- Earlier reports indicated that some Russian peacekeepers had left Nagorno-Karabakh late last week amid the apparent demands for manpower in Ukraine. Given that Moscow remains distracted by Ukraine and the demands of the war stretches Russian capabilities elsewhere, Azerbaijani forces could well be seeking to exploit the situation to see if it can apply additional pressure on Armenia – a CSTO ally of Russia’s. The latest unconfirmed reports indicate that Russia is recommitting peacekeeping forces to the eastern line of contact, likely in response to the ceasefire violation and as a potential show of strength to deter further Azerbaijani incursions. Russia pushed hard to assert its position and establish itself as the primary security guarantor in the Southern Caucasus following the 2020 war, but the spike in tensions underscores the impact the war in Ukraine is having in other geopolitical hotspots. While it remains our assessment that it does not remain in Moscow’s interests to openly support Armenia in a renewed military conflict over Nagorno-Karabakh, the war in Ukraine could provide Baku with an opportunity to extend its control over areas of the region while Russia is distracted.
Economic/business environment developments
- On 29 March, Kremlin spokesperson Dmitry Peskov said that Russia will not supply gas to European countries that refuse to pay for the Russian gas in rubles, stating, “no payment, no gas.” The statement is in line with our previous assessment that Russia is highly likely to engineer gas supply disruptions in a bid to pressure Europe and retaliate against the sanctions. As such, the risk a sharp increase in energy prices and potential interruptions to industrial production will remain high in the short term. Whilst the EU is developing plans to reduce its energy dependence on Russia, the planned measures will not mitigate the short-term risk of shortages and price spikes should European countries refuse to agree to Russia’s new terms.
- Deputy US Treasury Secretary Wally Adeyemo stated on 29 March that the US and its allies plan to expand sanctions on more sectors of Russia’s economy and wider supply chains that are critical to sustaining the current war in Ukraine. The new round of sanctions will be aimed at undermining “the Kremlin’s ability to operate its war machine”, and would involve export controls and sanctions on companies that enable the war effort, potentially including foreign firms and wider supply chains of critical Russian industries.
- The Russian RSPP Commission for Communications and IT has warned that decreasing stocks of telecom equipment could result in large-scale internet service outages across the country. The Commission, the country’s largest entrepreneur union, underscored that reserves of telecom equipment are estimated to run out in six months time, given the impact of sanctions and the limited ability for Russia to import replacements. This issue is being further exacerbated by the rapid brain drain of IT specialists, with the Russian Association for Electronic Communications estimating that between 50,000 and 70,000 IT specialists have already left the country. While the government has stated that it will not hinder people’s movement to foreign companies, this remains a realistic option if the brain drain continues. Ultimately, low stocks of telecom equipment and fewer IT specialists able to maintain telecom services will mean internet outages will be increasingly likely in around six months time, with sporadic disruption most likely in areas outside major cities and population centres.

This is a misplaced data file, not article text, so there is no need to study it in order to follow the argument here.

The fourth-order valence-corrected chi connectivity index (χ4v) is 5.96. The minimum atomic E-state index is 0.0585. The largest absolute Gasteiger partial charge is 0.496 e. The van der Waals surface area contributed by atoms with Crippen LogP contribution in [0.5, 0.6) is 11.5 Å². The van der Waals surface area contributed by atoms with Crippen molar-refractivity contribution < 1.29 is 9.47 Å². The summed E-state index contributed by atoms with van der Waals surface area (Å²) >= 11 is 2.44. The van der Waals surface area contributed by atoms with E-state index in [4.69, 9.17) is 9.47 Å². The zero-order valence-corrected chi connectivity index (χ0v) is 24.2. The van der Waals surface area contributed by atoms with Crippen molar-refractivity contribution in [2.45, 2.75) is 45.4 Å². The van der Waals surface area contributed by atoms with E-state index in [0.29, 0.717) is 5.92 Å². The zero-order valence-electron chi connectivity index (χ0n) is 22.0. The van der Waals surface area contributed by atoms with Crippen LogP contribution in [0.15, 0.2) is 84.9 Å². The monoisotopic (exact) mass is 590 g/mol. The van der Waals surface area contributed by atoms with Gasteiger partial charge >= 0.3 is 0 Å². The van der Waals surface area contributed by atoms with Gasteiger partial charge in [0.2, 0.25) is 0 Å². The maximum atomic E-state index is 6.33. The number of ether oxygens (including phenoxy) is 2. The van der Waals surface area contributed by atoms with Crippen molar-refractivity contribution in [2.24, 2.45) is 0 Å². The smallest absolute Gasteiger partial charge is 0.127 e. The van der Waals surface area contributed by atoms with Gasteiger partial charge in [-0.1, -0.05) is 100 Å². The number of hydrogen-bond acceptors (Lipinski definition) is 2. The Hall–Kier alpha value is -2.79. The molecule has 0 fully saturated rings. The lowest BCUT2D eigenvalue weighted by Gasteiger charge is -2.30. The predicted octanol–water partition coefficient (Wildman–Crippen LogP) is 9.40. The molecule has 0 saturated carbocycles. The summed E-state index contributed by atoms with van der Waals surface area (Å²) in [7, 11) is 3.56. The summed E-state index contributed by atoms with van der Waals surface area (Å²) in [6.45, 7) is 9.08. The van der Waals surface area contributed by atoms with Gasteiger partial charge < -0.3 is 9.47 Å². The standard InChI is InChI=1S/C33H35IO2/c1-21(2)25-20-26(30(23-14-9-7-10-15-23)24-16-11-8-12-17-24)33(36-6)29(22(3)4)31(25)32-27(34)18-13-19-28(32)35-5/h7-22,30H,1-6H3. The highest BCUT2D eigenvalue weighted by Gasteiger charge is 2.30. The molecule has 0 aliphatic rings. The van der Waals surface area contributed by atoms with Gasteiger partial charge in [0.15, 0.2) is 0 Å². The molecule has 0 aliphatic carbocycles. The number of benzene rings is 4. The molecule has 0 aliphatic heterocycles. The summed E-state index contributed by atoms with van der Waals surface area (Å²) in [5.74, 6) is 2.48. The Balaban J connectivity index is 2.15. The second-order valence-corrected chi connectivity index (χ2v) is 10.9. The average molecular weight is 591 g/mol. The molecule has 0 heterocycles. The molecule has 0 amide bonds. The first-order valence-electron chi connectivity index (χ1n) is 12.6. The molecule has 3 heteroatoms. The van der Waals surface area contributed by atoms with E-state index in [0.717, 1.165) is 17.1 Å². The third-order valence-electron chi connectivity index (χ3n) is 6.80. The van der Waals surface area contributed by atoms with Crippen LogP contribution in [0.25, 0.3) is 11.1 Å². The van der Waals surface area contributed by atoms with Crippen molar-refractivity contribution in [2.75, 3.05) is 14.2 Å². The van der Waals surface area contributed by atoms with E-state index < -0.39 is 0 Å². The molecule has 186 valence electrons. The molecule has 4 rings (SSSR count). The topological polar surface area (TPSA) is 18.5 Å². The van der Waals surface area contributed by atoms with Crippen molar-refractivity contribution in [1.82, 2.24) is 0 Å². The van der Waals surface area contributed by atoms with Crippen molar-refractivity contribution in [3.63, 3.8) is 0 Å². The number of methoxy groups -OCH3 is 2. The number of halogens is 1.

- The safest route for departure from Kyiv as of 29 March remains the H01/P01. For routes to the western half of Ukraine, we recommend following the H01/P01 southbound until connecting with the westbound P32. On 28 March, RU forces have begun a series of attacks along the north-western and eastern perimeter of Kyiv, and thus we reiterate past advisories that the westbound E40 and south-west E95 remain highly unsafe.
- SOCMINT indicates ad-hoc checkpoints and stop-and-search checks by Ukrainian rear echelon units continue to take place on the P02, P69, M07 circular and H01/P01 in Kyiv. These are likely conducted in order to identify potential Russian fifth columnists/saboteurs, and Ukrainian units conducting these checks are believed to be operating on capture/kill orders. As such, those seeking to leave/enter Kyiv should treat such checks with due caution. Finally, there are increasing (unverified) accounts shared on social media of Russian forces firing indiscriminately on private vehicles on westbound routes into Kyiv, highlighting increased desperation on the part of Russian units in the area, but equally highlighting the severe risk to life posed by travelling on westbound routes to and from Kyiv at present.
- For routes toward western Ukraine, the P32 westbound from Bila Tserkva currently remains the safest major westbound road out of Kyiv. However, shelling in Vinnytsia, Vasylkiv and Fastiv remains an ongoing threat, and air raid warnings across the length of the P32 – notably in Khmelnytskyi, Ivano-Frankivsk and Lviv – highlights the increasing spread of the conflict into western Ukraine, particularly following the strike against a fuel depot in Lviv on 27 March. Therefore, safety cannot be guaranteed on any westbound evacuation routes at present.
- Russian armour and infantry units continue to be dispersed north and south of the E373 and the E40, and as such these routes remain unsafe. The advance around Kyiv remains largely stalled at the time of writing, with Russian land forces regrouping east of Kyiv. We assess that the southwest of the city remains highly unsafe, and that the areas of Fastiv, Obukhiv and Byshev Airport on the westbound P04 represent viable targets for Russian forces in the event that a serious push to encircle Kyiv begins again.